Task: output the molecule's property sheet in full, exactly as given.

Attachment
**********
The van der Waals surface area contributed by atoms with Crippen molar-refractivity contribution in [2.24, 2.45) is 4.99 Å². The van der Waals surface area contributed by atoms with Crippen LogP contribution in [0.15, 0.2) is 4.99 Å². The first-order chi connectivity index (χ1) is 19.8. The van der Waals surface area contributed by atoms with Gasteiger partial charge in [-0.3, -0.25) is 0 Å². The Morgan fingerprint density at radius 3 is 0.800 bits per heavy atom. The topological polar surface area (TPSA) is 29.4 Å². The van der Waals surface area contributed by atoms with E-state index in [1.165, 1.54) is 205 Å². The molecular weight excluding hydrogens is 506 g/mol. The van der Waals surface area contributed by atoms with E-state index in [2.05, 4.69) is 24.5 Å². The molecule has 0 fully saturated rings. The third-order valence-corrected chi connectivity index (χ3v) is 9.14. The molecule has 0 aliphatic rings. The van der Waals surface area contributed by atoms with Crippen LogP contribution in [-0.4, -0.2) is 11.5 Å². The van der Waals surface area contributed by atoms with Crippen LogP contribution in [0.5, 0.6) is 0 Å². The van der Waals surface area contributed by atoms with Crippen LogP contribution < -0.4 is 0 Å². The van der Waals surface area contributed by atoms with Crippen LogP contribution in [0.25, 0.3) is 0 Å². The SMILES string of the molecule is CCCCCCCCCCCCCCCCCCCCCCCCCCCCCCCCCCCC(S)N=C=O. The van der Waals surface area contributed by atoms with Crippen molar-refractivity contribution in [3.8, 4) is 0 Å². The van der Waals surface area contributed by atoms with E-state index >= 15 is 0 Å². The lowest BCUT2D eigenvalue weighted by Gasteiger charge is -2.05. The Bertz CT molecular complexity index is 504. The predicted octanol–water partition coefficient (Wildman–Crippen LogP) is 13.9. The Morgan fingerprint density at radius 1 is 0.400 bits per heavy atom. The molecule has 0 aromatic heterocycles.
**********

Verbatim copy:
The van der Waals surface area contributed by atoms with Crippen molar-refractivity contribution in [2.24, 2.45) is 4.99 Å². The van der Waals surface area contributed by atoms with Crippen LogP contribution in [0.15, 0.2) is 4.99 Å². The first-order chi connectivity index (χ1) is 19.8. The van der Waals surface area contributed by atoms with Gasteiger partial charge in [-0.3, -0.25) is 0 Å². The Morgan fingerprint density at radius 3 is 0.800 bits per heavy atom. The topological polar surface area (TPSA) is 29.4 Å². The van der Waals surface area contributed by atoms with E-state index in [1.165, 1.54) is 205 Å². The molecular weight excluding hydrogens is 506 g/mol. The van der Waals surface area contributed by atoms with E-state index in [2.05, 4.69) is 24.5 Å². The molecule has 0 fully saturated rings. The third-order valence-corrected chi connectivity index (χ3v) is 9.14. The molecule has 0 aliphatic rings. The van der Waals surface area contributed by atoms with Crippen LogP contribution in [-0.4, -0.2) is 11.5 Å². The van der Waals surface area contributed by atoms with Crippen LogP contribution in [0.5, 0.6) is 0 Å². The van der Waals surface area contributed by atoms with Crippen LogP contribution < -0.4 is 0 Å². The van der Waals surface area contributed by atoms with Crippen LogP contribution in [0.25, 0.3) is 0 Å². The SMILES string of the molecule is CCCCCCCCCCCCCCCCCCCCCCCCCCCCCCCCCCCC(S)N=C=O. The van der Waals surface area contributed by atoms with Crippen molar-refractivity contribution in [3.8, 4) is 0 Å². The van der Waals surface area contributed by atoms with E-state index >= 15 is 0 Å². The lowest BCUT2D eigenvalue weighted by Gasteiger charge is -2.05. The Bertz CT molecular complexity index is 504. The predicted octanol–water partition coefficient (Wildman–Crippen LogP) is 13.9. The Morgan fingerprint density at radius 1 is 0.400 bits per heavy atom. The molecule has 0 aromatic heterocycles.